Rice Design reflects on its inaugural year and lays out its legacy
Launching a new club during a virtual semester requires creativity, dedication and attention to detail. Luckily for Rice Design, their founders, board and members embody these very traits. Rice Design has a mission to connect, educate and celebrate digital designers on campus. In its inaugural year, the club has managed to recruit new members, host design contests, facilitate panels and launch its own merch.
As an aspiring product designer currently majoring in cognitive sciences and minoring in business, Cindy Sheng says she encountered a lack of support for Design at Rice. Sheng founded Rice Design in August 2020 with the purpose of providing a platform and network for aspiring designers like herself.
“Rice doesn’t really support our type of career path as much as traditional STEM research-oriented careers,” said Sheng, a McMurtry College sophomore. “So, if you want to make design a potential career path, it’s nice to meet other people who have the same passions as you. It’s never good to feel like you are struggling alone. That mental roadblock is discouraging. Rice Design prevents that.”
Despite the decentralized nature of remote club and career fairs, Rice Design was able to lay the foundation by recruiting new members through social media, according to the club’s vice president, Elena Margolin.
“Recruiting new students virtually was tough, but we were met with such an unexpected amount of interest in our club and in design in general,” said Margolin, a McMurtry College junior. “They all said the same thing: ‘Finally, a design club at Rice!’”
Still, the club founders faced several unique challenges, such as maintaining member engagement and officer communication in the midst of Zoom fatigue, incompatible time zones and hectic schedules. The officers thus placed an emphasis on team bonding activities such as Rice Design eats, which provides subsidized meals for members to remotely eat together. Additionally, Rice Design plans to begin hosting more in-person events this semester.
“I’m super excited for Rice Design to go in person. It might be a slow transition, but some of the officers have already started to meet each other in person for the first time, which has been a blast. We’ve been guessing each others’ heights on Discord for those who haven’t met yet,” Margolin said.
In addition to laying the groundwork for a tight-knit club community, the club hosted 14 virtual events last semester including guest lectures from professional designers, workshops on Adobe Photoshop and Illustrator, student panels and competitions to teach and promote design at Rice. According to club officers, having a high volume of events was important for getting their name out to the student body. Now that the club has gained a foothold on campus, they say they are moving in a different direction.
“We're dialing back the virtual events and instead focusing on a Rice-wide merchandise drop in early April. We're also launching our Rice Design website along with more member bonding initiatives,” Margolin said.
The merchandise drop, currently slated for April 2021, is central to this semester’s initiatives. The merchandise is completely designed by Rice undergraduates for the general student body. According to Sheng, the colloquial messaging behind the merchandise is especially important to the creators, as they intend to unify students around shared traditions and memories of campus.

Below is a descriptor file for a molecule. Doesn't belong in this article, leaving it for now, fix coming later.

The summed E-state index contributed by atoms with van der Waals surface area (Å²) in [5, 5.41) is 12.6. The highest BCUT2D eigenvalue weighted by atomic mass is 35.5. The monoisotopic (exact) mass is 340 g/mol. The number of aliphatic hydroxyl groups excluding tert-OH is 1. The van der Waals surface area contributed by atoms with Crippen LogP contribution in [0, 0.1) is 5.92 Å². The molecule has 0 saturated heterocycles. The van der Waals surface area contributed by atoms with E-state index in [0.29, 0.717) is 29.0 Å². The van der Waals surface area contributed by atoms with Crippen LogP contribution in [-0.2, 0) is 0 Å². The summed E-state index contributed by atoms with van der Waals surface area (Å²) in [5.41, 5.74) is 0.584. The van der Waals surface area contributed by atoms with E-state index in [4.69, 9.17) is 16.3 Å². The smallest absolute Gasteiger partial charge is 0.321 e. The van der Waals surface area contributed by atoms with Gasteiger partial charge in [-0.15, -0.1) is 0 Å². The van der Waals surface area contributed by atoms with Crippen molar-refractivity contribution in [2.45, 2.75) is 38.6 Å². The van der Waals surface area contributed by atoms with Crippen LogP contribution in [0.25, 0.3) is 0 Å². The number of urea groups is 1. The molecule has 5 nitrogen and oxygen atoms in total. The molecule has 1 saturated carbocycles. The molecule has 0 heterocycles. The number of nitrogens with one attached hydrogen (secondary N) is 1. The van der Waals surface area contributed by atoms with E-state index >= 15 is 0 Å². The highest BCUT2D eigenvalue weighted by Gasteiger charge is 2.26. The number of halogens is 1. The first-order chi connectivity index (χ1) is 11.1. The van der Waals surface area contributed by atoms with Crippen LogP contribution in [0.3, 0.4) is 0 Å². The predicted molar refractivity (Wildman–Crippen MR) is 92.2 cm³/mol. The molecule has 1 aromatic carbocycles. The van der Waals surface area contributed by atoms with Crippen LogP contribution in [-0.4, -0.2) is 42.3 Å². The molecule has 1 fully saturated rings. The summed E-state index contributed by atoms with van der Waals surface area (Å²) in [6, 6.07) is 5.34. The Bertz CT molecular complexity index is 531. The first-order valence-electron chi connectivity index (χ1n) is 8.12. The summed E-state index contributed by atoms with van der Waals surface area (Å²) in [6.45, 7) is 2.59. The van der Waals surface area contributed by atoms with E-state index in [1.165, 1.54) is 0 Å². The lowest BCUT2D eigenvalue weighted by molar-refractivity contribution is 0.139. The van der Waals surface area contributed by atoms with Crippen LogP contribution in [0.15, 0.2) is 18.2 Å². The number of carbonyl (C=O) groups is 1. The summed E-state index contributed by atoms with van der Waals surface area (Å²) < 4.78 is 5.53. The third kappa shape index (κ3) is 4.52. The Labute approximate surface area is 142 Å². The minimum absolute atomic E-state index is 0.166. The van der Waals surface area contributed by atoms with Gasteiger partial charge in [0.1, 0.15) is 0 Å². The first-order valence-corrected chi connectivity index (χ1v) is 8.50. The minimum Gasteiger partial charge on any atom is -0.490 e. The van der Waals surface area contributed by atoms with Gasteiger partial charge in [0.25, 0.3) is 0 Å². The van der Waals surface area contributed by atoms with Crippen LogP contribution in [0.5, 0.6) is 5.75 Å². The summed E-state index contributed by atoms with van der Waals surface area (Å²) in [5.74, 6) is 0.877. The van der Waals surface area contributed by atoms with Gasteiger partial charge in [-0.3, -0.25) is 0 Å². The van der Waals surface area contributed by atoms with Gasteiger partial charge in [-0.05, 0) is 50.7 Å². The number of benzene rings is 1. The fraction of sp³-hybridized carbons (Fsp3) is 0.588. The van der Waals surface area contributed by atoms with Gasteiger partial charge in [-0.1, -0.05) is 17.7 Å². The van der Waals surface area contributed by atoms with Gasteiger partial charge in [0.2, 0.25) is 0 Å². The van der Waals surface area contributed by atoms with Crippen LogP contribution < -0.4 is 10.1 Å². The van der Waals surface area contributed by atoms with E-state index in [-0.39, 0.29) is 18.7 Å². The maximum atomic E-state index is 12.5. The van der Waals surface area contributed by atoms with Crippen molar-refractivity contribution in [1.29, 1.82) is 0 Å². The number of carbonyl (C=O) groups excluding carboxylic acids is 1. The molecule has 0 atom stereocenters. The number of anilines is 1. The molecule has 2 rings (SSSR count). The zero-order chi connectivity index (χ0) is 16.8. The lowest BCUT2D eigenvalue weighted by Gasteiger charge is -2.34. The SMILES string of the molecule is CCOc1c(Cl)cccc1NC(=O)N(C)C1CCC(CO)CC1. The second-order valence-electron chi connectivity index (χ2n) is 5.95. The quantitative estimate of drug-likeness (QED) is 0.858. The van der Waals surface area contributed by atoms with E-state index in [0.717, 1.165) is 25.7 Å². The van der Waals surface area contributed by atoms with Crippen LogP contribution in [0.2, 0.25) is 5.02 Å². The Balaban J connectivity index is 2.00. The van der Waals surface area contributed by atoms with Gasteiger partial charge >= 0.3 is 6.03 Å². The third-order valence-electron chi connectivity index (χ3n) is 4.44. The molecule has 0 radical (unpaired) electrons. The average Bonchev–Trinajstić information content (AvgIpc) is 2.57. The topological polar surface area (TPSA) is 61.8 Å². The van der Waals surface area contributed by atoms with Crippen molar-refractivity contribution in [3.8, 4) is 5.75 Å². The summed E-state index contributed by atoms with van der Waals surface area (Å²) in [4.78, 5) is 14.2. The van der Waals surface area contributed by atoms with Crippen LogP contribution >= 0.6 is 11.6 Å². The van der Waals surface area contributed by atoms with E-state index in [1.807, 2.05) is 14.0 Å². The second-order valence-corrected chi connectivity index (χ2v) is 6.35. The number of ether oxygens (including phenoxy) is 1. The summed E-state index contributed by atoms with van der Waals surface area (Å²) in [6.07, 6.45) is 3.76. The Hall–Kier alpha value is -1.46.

“Since we've been in quarantine and in isolation for so long, it's hard to have the normal camaraderie within the Rice community. So we want to emulate that within our merch through small inside jokes and references specific to Rice. We hope that this can help bring people together,” Sheng said.
With the release of merchandise, expanding membership, and an increasingly visible presence in the Rice community, it may seem as though Rice Design’s work to establish itself is done. However, the club is still attempting to understand its role on campus.
“Right now, we're not sure if we want to make it a more educational club for the general public, or if we want to make it a design consultancy where people can come to us with commissions,” Sheng said.
Whatever the future direction of the club, the strong foundation of their inaugural semester has laid the foundation for Rice Design in the coming years.
More from The Rice Thresher
The 5th annual Houston Latino Film Festival, which ran from March 19-28, featured films from all over Latin America and the United States, highlighting and promoting Latinx culture to the Houston community. The festival, which was canceled last year due to the COVID-19 pandemic, showcased its selection of both feature and short films over virtual streaming platforms and in-person drive-in theater venues.
Prolific novelist, screenwriter and Rice University alumnus Larry McMurtry died at his home in Archer City, Texas on March 25, 2021. McMurtry’s novels are known for their striking realism and ability to present the complexities of life in Texas. As an author, McMurtry gained international acclaim and a particularly devoted Texan following. Many of the novels he penned could be considered Texan and Western classics, all written on a typewriter — a method he held onto despite the rising popularity of computers during the digital age. In memory of McMurtry — who proclaimed himself a “minor regional novelist” despite his widespread and enduring acclaim — here are a few of his most influential works that capture his lasting impact on the literary world.